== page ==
We don’t get to know Lydia really well in this little passage, but we do get to know a lot of facts about her. First of all—and maybe most importantly—she was already a faithful woman. We don’t know where or when or how, but she had already rejected the Greek gods and had come to worship the One God. Paul went to a particular place where he hoped that people like her would gather on the Sabbath. And indeed he was right. He showed up in the right place at the right time, and he shared the good news of Jesus Christ with the others who’d shown up. From what Luke tells us, it seems his first congregation in Philippi, in Greece, indeed in all of Europe, were women.

Next we learn that she was from another city—a city in present-day Turkey (in fact, in an ancient kingdom actually called “Lydia”)—and that she was known according to her occupation. Jobs were very different 2000 years ago than they are today, and Lydia had made a career of dying purple cloth. Not many of us think about dying cloth, and if we need to do it, we can probably easily buy any color we might need. But in ancient times, dyes were much more rare, and the color purple was especially precious and difficult to come by. So Lydia’s job was probably a lot more important and lucrative than most of us might assume.

Lydia was obviously deeply moved by what Paul shared with that congregation, because we learn in Acts 16 that she and her entire household were baptized that day. And her first act as a new church member was a generous one: She prevailed upon Paul to make her house his local headquarters. It also appears that Lydia took in Paul and Silas after they were delivered from prison shortly after that, and the end of chapter 16 finds them back in Lydia’s house, which is apparently where the church in Philippi met for worship.

Notice that Lydia’s house is always her house. Women are usually identified by who their father is or who their husband is. But Lydia is Lydia, independent of any male. And we have no reason to believe that she wasn’t the leader of the church that met in her home.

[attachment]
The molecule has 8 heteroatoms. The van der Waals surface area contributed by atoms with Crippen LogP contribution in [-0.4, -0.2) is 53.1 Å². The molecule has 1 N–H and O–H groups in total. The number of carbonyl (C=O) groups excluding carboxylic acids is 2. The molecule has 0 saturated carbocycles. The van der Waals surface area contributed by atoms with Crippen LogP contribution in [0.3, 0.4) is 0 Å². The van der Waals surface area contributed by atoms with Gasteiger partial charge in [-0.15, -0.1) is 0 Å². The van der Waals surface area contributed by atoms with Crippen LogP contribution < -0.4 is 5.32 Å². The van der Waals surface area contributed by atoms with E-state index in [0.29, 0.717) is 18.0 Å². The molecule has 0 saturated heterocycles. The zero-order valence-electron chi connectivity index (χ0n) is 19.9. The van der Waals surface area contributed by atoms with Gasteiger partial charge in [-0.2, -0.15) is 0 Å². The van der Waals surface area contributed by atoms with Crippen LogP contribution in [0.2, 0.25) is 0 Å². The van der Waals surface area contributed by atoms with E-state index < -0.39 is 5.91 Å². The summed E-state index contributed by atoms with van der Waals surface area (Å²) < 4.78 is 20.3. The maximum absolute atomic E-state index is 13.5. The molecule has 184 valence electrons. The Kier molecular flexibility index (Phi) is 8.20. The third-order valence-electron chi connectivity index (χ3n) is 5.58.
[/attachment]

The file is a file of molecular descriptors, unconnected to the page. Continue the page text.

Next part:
When the paths of Paul and Lydia intersected that day in the city of Philippi, it probably didn’t seem all that important. But it was. Lydia became the first Christian on the European continent that day. And if you would ever visit Philippi in Greece, you will find on the outskirts of the modern village an outdoor church next to a brook, with the place where Lydia was baptized marked with a cross. She is, in a very real way, my grandmother—maybe yours, too. All of us whose ancestors came from Europe: we may not trace our DNA back to Lydia, but we can trace our faith back to her.

There was an English pastor around the year 1600 named Richard Sibbes who once told his congregation to “see great things in little beginnings.” We seldom know which of our actions, which of our responses will have major consequences for the future. I doubt Lydia had an inkling as she made her way to a certain place of prayer that Saturday morning that her actions would change the face of the world. But she acted in faithfulness, and we remember her love and generosity and leadership still.

As we celebrate the Lord’s Supper, let’s remember that we’re not just sharing a meal with those we see in church today. The faithful from every time and place are also seated with us around the table—and that includes Lydia, who moved from Thyatira to Philippi, and that’s where she said Yes to the gospel. May we, too, be faithful in the things we do: Whether we’re famous or not, we will live on in the One we remember when we break the bread and share the cup.
—©2024 Sam Greening.